BY BTL STAFF
Updated Dec. 21:
North Carolina legislators failed to repeal the state’s “bathroom bill” on Wednesday during a special session called for that purpose, CNN reported.
People in the gallery chanted “shame” as the gavel came down about 7:30 p.m. and lawmakers headed home. They’ll adjourn again Jan. 11 for a regular session of the General Assembly, at which time they might discuss repeal again.
For now, House Bill 2 stands as the law in North Carolina.
Signed by the governor in March, HB2 bans people from using public bathrooms that don’t correspond to their biological sex as listed on their birth certificates. Backlash against HB2 caused huge economic losses for the state, a point often mentioned as the repeal debate ebbed and flowed on Wednesday.
Both sides accused the other of operating in bad faith.
Senate Leader Phil Berger put a statement on his website blaming Gov.-elect Roy Cooper, a Democrat, and Senate Democrats.
“Their action proves they only wanted a repeal in order to force radical social engineering and shared bathrooms across North Carolina, at the expense of our state’s families, our reputation and our economy,” Berger said.
State Sen. Jeff Jackson, a Democrat, tweeted: “At the end of the day, Charlotte kept its word and the General Assembly GOP did not. #ncpol”
Updated Dec. 20:
After the Charlotte City Council voted unanimously on Monday to strike down a local ordinance that gave rise to the HB2, outgoing Republican Gov. Pat McCrory said he would call a special session of the state legislature on Wednesday to consider repealing the law.
McCrory – who conceded to Cooper earlier this month after a contentious election and lengthy recount – signed the law last March. Supporters argued that the law protects women and children from sexual offenders claiming transgender identity and using women’s facilities. Critics say the bill was an assault on LGBT rights.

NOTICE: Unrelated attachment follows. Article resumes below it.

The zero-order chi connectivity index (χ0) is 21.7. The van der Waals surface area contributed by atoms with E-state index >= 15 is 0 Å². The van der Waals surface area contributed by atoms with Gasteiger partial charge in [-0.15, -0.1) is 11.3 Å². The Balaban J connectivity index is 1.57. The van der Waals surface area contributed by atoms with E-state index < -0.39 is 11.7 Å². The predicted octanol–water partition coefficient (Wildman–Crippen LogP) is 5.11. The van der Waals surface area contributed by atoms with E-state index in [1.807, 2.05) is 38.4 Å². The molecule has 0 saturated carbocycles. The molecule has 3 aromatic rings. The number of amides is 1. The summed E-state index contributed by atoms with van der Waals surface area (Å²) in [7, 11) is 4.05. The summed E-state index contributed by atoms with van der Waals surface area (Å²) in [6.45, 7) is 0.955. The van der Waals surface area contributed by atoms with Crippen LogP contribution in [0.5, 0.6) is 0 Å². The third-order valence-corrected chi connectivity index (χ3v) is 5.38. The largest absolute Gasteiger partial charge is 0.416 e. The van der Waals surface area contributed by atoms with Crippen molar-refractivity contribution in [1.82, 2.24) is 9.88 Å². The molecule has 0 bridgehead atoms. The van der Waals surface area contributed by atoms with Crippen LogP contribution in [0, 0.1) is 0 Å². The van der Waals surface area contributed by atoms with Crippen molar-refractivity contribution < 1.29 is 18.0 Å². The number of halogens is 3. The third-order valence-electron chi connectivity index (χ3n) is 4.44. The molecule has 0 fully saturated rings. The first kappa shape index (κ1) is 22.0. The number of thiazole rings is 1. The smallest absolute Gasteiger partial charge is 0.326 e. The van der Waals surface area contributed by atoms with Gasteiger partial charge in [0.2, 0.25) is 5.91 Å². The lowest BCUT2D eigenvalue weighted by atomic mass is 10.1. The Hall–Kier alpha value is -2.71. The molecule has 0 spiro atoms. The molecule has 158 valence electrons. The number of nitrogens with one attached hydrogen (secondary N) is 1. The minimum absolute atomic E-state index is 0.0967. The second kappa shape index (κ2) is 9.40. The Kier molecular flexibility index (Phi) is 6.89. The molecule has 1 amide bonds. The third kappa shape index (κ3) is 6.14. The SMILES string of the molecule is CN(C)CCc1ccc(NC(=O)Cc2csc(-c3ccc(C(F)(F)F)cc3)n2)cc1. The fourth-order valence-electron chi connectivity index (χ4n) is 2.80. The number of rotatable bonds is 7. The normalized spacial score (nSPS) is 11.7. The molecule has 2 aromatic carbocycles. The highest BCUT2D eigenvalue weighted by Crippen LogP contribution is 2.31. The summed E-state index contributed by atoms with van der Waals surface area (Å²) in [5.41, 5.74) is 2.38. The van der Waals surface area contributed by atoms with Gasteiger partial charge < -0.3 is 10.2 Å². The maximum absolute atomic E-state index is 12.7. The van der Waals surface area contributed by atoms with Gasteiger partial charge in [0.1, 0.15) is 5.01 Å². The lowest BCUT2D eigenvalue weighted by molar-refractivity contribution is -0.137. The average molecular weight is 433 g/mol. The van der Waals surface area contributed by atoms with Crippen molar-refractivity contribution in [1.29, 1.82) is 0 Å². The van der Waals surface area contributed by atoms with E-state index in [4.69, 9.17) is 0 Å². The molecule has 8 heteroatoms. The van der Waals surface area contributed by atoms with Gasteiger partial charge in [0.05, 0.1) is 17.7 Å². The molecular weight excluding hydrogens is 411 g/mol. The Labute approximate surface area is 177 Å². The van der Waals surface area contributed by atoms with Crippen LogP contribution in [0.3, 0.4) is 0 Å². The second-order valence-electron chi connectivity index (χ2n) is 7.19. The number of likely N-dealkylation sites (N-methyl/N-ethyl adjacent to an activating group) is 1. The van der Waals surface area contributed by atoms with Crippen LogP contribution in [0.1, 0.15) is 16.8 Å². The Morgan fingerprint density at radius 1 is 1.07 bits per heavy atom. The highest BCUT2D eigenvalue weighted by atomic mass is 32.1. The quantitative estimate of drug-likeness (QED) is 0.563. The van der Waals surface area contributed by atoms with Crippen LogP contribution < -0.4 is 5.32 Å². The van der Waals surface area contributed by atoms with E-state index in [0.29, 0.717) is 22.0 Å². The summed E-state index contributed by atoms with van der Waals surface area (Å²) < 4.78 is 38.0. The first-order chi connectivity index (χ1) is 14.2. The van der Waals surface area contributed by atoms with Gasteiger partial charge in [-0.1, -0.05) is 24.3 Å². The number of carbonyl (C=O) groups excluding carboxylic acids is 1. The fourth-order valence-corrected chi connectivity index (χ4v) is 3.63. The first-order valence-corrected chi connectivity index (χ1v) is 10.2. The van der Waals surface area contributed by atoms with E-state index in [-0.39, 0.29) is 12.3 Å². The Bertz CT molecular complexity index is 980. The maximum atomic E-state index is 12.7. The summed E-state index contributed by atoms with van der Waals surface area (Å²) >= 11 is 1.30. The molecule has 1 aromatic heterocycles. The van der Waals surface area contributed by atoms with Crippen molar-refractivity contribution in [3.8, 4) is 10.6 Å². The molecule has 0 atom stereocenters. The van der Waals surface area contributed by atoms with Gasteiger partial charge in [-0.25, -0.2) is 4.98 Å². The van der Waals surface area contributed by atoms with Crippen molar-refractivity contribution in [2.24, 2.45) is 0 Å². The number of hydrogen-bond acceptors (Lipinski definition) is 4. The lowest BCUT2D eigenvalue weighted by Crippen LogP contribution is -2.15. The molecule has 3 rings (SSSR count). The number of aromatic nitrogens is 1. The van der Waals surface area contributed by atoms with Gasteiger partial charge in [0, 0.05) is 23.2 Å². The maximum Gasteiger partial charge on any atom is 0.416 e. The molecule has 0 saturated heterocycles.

House Bill 2 does not recognize gender identity and requires people to use bathrooms equal to the gender identity on their birth certificates in government-run buildings. The state legislature passed the law in response to Charlotte’s non-discrimination ordinance.
“Governor McCrory has always publicly advocated a repeal of the overreaching Charlotte ordinance. But those efforts were always blocked by Jennifer Roberts, Roy Cooper, and other Democratic activists,” the governor’s office said in a statement on Monday.
McCrory also blamed Democrats for the timing, saying HB2 opponents were seeking to score political points by pushing to repealing the bill now.
North Carolina legislators will repeal the contentious HB2 law that limited protections for LGBT people and led to an economic backlash, the state’s incoming governor told the Chicago Tribune Monday.
Gov.-elect Roy Cooper made the announcement shortly after the Charlotte City Council voted to repeal its own local ordinance enacted in early 2016. It was that ordinance that Republicans blamed for the statewide law.
“Senate Leader Phil Berger and House Speaker Tim Moore assured me that as a result of Charlotte’s vote, a special session will be called for Tuesday to repeal HB 2 in full. I hope they will keep their word to me and with the help of Democrats in the legislature, HB2 will be repealed in full,” the Democrat said in a statement.
The repeal would be a remarkable sign of cooperation for the incoming governor and the GOP-controlled legislature. Just last week, lawmakers called a special session and stripped Cooper of some of his authority when he takes office next month.
Spokesmen for Gov. Pat McCrory didn’t immediately return phone and email messages seeking comment.
Media representatives for the state’s Republican legislative leaders also didn’t immediately respond.
The Charlotte council’s move is contingent on North Carolina legislators fully repealing HB2 by Dec. 31.
HB2 requires transgender people to use restrooms corresponding with the sex on their birth certificate in many public buildings. It also excludes sexual orientation and gender identity from statewide anti-discrimination protections.
McCrory and lawmakers have defended the bathroom provisions as providing privacy and safety by keeping men out of women’s restrooms. Opponents of the law call it discriminatory.
Since HB2 passed in March, North Carolina has suffered a backlash that has included companies declining to expand in the state and cancellations of rock concerts. The NCAA and ACC have also moved college sports events out of the state.